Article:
I was working through a script, on the tube this week, doing some last minute prep for an audition and generally looking like a nutter who had escaped from an asylm by talking to and gesturing to myself. When a brave lady next to me interrupted and asked how long it took me to learn a script, and how did I manage it because she was having trouble learning things for interviews. I am blessed with a very good memory (til old age and gin steals it from me) so I thought I would share with you some tips for learning lines in case it helps you learn whatever you need to do whether you are an actor or not.
Divide and Conquer. If you have a lot to learn (and it’s all relative) then break it down into manageable chunks. if I have a speech to learn I might break it into paragraphs. If I have a whole play to learn I divide the number of pages that I have lines on, by the days I have remaining to learn them. Knowing how much you can learn in one go is helpful. As is knowing when your brain is full and needs a rest.
Speaking. I can’t learn lines by just looking at them, I have to say them out loud. Like they advise you to do when you are introduced to someone new, you say their name to them instead of focusing on saying the name you already know, your own. So speaking out loud, probably because its more active instead of passive, helps the words go in.
Repetition. I’m getting the obvious one out of the way, but repetition (again out loud) is key to line learning. Luckily in rehearsal this repetition is done daily so the lines can go in naturally whilst working on them. but before rehearsals start, the repetition must be done at alone or with any friend you can persuade to help you. (quick thank you to my wonderful friend Victoria who has patiently read many scenes over and over with me).
Audio. I record my lines, and the cues to them, so I can listen to them on my ipod. Not everyone is visual so you may find that looking at the text doesn’t help you, but hearing it does. Also the repetition bit is now easier, you just ‘play it again Sam’.
Pictures. Even if you are a visual person, looking at pictures is better and easier to remember than looking simply at words. If there is an image that can accompany the text then draw it on your script. I cannot draw for toffee, but even a badly drawn eye makes me remember I talk about my eyes in the script and gives me a good laugh too.
Colour. Most actors highlight their lines. Colour is proven to aid memory as it is more interesting and more interesting things stick. You might use highlighters, or coloured paper, or coloured pens to underline and annotate your script.
Movement. If you are learning an audition piece then block some movements into the text. If you have rehearsed the lines “it dropeth as gentle rain from heaven” by looking up into the sky enough times, then looking up into the sky will trigger the memory of these lines. The same is true once you start blocking a scene in rehearsal, though you will most likely have had to learn your lines, to some degree, before that.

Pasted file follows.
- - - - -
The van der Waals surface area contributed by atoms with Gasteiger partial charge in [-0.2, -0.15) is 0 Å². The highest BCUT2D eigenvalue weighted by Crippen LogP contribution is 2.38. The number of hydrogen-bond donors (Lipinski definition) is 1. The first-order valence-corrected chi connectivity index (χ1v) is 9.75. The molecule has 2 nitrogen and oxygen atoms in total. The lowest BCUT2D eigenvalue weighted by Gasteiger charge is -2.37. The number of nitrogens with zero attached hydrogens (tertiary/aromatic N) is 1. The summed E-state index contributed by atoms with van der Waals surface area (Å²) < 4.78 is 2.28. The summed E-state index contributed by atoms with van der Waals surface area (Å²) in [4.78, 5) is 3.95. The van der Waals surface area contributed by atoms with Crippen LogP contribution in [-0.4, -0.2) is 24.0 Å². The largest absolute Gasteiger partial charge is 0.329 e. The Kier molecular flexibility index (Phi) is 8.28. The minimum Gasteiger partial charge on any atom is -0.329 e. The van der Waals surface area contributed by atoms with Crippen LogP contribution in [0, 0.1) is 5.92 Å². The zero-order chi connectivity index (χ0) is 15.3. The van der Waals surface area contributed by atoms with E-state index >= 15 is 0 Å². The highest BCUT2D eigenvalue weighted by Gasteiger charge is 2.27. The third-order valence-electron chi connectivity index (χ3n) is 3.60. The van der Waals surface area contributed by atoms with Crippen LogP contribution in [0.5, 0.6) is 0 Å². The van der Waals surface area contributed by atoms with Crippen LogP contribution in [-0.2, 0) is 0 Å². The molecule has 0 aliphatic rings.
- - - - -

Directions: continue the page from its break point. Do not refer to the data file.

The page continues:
Thoughts and beats. Thoughts and beats may be specific to acting, but the fact that making sense of something makes learning easier, is universal. A disconnected piece (lists, unfamiliar names of chemicals say or foreign words) is harder to learn than one that is connected. I am going to write more about beats in a future blog on acting, but for now, look for and find the thoughts in your speech. If you can understand the journey of the speech you can make sense of why b follows a. And if you know why b follows a, you will remember that b follows a.
Mnemonics. A character on a sitcom once joked that mnemonics were pointless since you had to remember one thing in order to remember something else. But as illogical as it seems, they can help. If you have a disconnected list to learn then look at the first letter of each and see if you can make up a mnemonic. Even if you don’t remember the mnemonic, I find the process of even thinking about one aids the memory of the line. You remember the time you explored and failed to find the mnemonic.
Patterns. I use patterns to help me learn speeches. I look at the number of sentences and notice things about its structure e.g the speech is made up of 4 sentences. I will then look for patterns like 2 long sentences followed by 2 short ones. Or 2 sentences that start with ‘The’ alternating with 2 sentences that start with ‘You”. Like mnemonics this can sound over complicated and not worth the hassle, but the observation of patterns alone can be enough to embed the text into your memory when combined with other tools from this list.
Bedtime reading. I read a speech once over, out loud, holding the text (i.e. not from memory) just before I go to bed. The brain uses sleep to cement the day’s learnings so I give it a fresh copy to cement just before it does that. A quick refresh read of the text in the morning and I find it has just stuck better.
Combine. You don’t need to do all these things. But combine a few and you give your brain two ways to remember the line, so if the visual fails, the audio memory steps in as a back up or vice-versa.
Finally it’s worth noting that the memory works best when rested, relaxed and hydrated. So drink water, get a good night’s sleep and do some relaxation exercise before the audition, interview or speech.
If anyone else has anything else to share on this topic, please do.
To read more advice on enhancing your acting career chances buy my book here Talent Isn’t Enough.